Not that Lola did. With another shake of his head, Smedley turns to move away, reaching down to pat Carson on his neck so that the dog trots along after him.

"Well Ah guess shootin' 'em with real bullets might've been better practice an all, but seemed kinda…Ah dunno. Cheesy to me." The woman picks herself up as Smedley starts to walk off, though the sight of his gun doesn't seem to surprise her. I mean, come on. Red Hook is the new Staten. If you're not armed, that makes you the weirdo.
"Though if ya insist, sugar, Ah could switch ta proper bullets stead a B-Bs. An as it happens, no. Ah ain' got nothin' better ta do. Ah'm tethered here on a job fer awhile."

"Then y'got that t'do," Smedley says without turning around, but he does seem to take his time getting back to the pier and the boat docked to it. "S'there y'go. Somethin' t'do." Turning slightly, he lifts a hand, palm up, in half a shrug.
But then he pauses. A job involving sitting at Red Hook, at the pier he's used for the last three nights…
Smedley frowns anew, turning fully to face Lola and once again tucking not one, but both thumbs into his belt. If it were noon, and there were tumbleweeds in New York, it might be mistaken for a shootout. "What kinda' job?" he asks, trying to sound as nonchalant as possible. "Someone got you recruitin' for bum fights?"

Lola, seeing the boat and all the rest, is curious. She was following him anyway, so it's good enough that he got curious in response. She's actually in the process of about to hop onto his boat, apparently amused by the thing greatly. The B-B gun has been set down already. "That were so, sugar, ya'd be mah King Bum. Naw, just babysittin, takin' a few pot-shots as necessary." Or, you know. Specifically configured and premeditated sniper shots. But we'll call them pot for arguments' sake. "Why ya ask, sugar? Ya one a them ferry-men?"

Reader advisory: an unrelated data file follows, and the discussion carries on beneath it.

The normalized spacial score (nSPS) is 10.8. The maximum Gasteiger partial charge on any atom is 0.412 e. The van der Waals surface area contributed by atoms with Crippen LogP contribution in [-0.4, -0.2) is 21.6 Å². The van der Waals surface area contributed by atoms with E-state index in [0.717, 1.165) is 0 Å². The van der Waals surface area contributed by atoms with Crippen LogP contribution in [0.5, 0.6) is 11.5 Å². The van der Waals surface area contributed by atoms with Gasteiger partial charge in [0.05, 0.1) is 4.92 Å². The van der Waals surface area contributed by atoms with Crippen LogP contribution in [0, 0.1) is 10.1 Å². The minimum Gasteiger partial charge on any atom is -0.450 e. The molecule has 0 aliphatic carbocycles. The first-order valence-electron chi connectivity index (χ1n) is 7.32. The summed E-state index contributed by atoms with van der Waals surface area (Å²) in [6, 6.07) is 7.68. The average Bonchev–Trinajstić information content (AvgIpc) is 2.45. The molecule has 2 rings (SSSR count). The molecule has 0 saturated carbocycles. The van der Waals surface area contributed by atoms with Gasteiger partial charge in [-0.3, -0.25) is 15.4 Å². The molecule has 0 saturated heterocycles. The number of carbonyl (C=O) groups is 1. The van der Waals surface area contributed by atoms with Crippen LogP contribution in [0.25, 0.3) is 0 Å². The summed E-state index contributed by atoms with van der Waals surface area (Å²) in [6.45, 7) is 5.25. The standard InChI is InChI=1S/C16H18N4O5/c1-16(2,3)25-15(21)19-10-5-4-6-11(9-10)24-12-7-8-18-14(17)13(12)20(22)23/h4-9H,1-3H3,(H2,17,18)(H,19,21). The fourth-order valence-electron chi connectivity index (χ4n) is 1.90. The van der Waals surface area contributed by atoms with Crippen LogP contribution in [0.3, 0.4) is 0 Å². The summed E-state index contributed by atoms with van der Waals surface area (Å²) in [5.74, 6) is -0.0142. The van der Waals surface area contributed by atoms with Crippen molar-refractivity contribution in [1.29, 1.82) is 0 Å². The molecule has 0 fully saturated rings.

"No," Smedley says, stepping in front of Lola to prevent her from boarding Jenny, going so far as to place a hand on her shoulder in order to keep her at least at arms length. "You start talkin' plain, sugar, or we're gonna have problems. The hell are you doin' campin' out and tryin' to get on my boat? Y'got someplace y'need to be? Cause I ain't no damned taxi service."

Lola stares at him a moment, and then? She rolls her eyes, lifting her arm to break contact with his hand to her shoulder. "Oh, will you get yer panties outta a twist. Damn, sugar." She sticks her hands in her pockets, walking along the pier/warf thing, looking at his boat. "I like boats is all, don' get 'round 'em much. An Ah ain' here fer you, not unless yer taller 'n blonder an got some lady parts hidden under there. An even if ya do have all that, Ah ain' here ta hurt you or anybody else. Gosh, little ol girl like me, gettin' some big ol fellah's panties inta such a twist, Ah declare…"

"'Scuse me if I don't like strange women who hang out behind garbage lookin' at what's mine." Smedley's voice is even, but carries an edge to it. He doesn't immediately follow Lola, but instead bends to pick up the abandoned B-B gun. It's been awhile since he had one, so it takes him a moment to find the catch and let the small, round pellets drop into the water beside the pier. Emptied, he tosses the gun behind him, where it rattles against the boards.
It's only then that he follows her, but Carson - good old Carson - has already jumped aboard Jenny, where he stands between the hatch to the cabin and the covered crates. "For a gal that likes boats, y'ain't got much taste." Jenny is notably small and isn't exactly something to write home to your yacht club about.

Lola laughs. Hands in her pockets, she turns so she can idly continue her idle walking, but she's doing it bakwards now, so she can face Smedley. "Ah'm from Louisanna, sugar. Ya think we ever done seen a nice ship down there what ain' a Carnival Cruise?" She smirks at the memories. "An those things ain' hardly nice. Mostly shrimpin' boats s'all." She pauses rocking back and forth on her heels now, watching him. "Aw darlin, we ain' gotta make this a pissin' contest. Just two folk havin' a nice old chat on a shitty day."

"Your the one wantin' t'chat," Smedley points out. He doesn't have a southern drawl, but his slight twang is definitely west of the Mississippi in origin. "I ain't a fan'uh small talk, and unlike some, I've got shit t'get done on this shitty day." He purses his lips, then click his tongue, impatiently biding his time. "So how's abouts you get down t'brass tacks and tell me what it is you need?"

Lola shrugs a little, moving to walk past him and pick up her rifle. "Nothin, if you ain' onna them 'ferry' types. Seein' as ya got the boat 'n all, Ah thought Ah'd ask. Particularly in this neighborhood. Ah mean, ya know. It ain' like it's only sweet peaches an' cream what come around here. Usually the exact opposite." She eyes him, both mischevious and knowing. "Not that there's a lick wrong with that, sugar."